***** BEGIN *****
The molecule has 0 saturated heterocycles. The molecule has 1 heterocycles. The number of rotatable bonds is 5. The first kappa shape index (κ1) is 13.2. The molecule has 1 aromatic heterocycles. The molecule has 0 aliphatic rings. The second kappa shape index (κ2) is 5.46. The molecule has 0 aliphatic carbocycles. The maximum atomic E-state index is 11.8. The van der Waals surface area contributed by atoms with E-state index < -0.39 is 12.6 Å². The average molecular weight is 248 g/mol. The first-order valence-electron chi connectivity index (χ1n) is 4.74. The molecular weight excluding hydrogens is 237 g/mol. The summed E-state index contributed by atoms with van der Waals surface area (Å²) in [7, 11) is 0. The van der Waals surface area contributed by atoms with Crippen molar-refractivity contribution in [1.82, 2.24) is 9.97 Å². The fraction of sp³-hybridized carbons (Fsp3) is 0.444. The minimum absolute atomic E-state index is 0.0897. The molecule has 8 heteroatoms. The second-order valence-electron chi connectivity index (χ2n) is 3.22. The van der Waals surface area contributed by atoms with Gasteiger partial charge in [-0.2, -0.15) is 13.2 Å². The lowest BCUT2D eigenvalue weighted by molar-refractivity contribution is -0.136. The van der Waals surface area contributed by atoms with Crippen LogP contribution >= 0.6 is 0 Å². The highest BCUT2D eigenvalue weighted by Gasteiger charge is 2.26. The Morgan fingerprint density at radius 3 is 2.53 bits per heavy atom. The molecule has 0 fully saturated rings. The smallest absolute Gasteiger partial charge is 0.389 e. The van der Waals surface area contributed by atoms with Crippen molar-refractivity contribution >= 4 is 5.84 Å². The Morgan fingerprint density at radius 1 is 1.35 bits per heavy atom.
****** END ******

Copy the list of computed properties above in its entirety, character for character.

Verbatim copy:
The molecule has 0 saturated heterocycles. The molecule has 1 heterocycles. The number of rotatable bonds is 5. The first kappa shape index (κ1) is 13.2. The molecule has 1 aromatic heterocycles. The molecule has 0 aliphatic rings. The second kappa shape index (κ2) is 5.46. The molecule has 0 aliphatic carbocycles. The maximum atomic E-state index is 11.8. The van der Waals surface area contributed by atoms with E-state index < -0.39 is 12.6 Å². The average molecular weight is 248 g/mol. The first-order valence-electron chi connectivity index (χ1n) is 4.74. The molecular weight excluding hydrogens is 237 g/mol. The summed E-state index contributed by atoms with van der Waals surface area (Å²) in [7, 11) is 0. The van der Waals surface area contributed by atoms with Crippen molar-refractivity contribution in [1.82, 2.24) is 9.97 Å². The fraction of sp³-hybridized carbons (Fsp3) is 0.444. The minimum absolute atomic E-state index is 0.0897. The molecule has 8 heteroatoms. The second-order valence-electron chi connectivity index (χ2n) is 3.22. The van der Waals surface area contributed by atoms with Gasteiger partial charge in [-0.2, -0.15) is 13.2 Å². The lowest BCUT2D eigenvalue weighted by molar-refractivity contribution is -0.136. The van der Waals surface area contributed by atoms with Crippen LogP contribution >= 0.6 is 0 Å². The highest BCUT2D eigenvalue weighted by Gasteiger charge is 2.26. The Morgan fingerprint density at radius 3 is 2.53 bits per heavy atom. The molecule has 0 fully saturated rings. The smallest absolute Gasteiger partial charge is 0.389 e. The van der Waals surface area contributed by atoms with Crippen molar-refractivity contribution >= 4 is 5.84 Å². The Morgan fingerprint density at radius 1 is 1.35 bits per heavy atom.